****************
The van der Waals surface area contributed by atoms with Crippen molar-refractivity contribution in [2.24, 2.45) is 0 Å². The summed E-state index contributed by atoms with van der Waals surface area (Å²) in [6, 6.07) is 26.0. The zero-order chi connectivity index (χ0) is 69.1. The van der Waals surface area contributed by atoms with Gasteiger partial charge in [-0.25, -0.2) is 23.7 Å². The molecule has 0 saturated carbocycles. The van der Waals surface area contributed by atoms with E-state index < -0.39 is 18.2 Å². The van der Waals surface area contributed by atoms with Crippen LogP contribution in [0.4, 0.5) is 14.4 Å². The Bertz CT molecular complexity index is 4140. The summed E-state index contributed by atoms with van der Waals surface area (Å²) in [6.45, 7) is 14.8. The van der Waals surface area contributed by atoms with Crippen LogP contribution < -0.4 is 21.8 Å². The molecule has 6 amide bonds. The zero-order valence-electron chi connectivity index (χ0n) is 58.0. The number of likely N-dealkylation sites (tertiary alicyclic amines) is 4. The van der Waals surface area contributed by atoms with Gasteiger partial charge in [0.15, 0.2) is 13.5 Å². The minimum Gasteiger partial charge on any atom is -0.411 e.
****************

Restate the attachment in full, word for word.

The van der Waals surface area contributed by atoms with Crippen molar-refractivity contribution in [2.24, 2.45) is 0 Å². The summed E-state index contributed by atoms with van der Waals surface area (Å²) in [6, 6.07) is 26.0. The zero-order chi connectivity index (χ0) is 69.1. The van der Waals surface area contributed by atoms with Gasteiger partial charge in [-0.25, -0.2) is 23.7 Å². The molecule has 0 saturated carbocycles. The van der Waals surface area contributed by atoms with E-state index < -0.39 is 18.2 Å². The van der Waals surface area contributed by atoms with Crippen LogP contribution in [0.4, 0.5) is 14.4 Å². The Bertz CT molecular complexity index is 4140. The summed E-state index contributed by atoms with van der Waals surface area (Å²) in [6.45, 7) is 14.8. The van der Waals surface area contributed by atoms with Crippen LogP contribution < -0.4 is 21.8 Å². The molecule has 6 amide bonds. The zero-order valence-electron chi connectivity index (χ0n) is 58.0. The number of likely N-dealkylation sites (tertiary alicyclic amines) is 4. The van der Waals surface area contributed by atoms with Gasteiger partial charge in [0.15, 0.2) is 13.5 Å². The minimum Gasteiger partial charge on any atom is -0.411 e.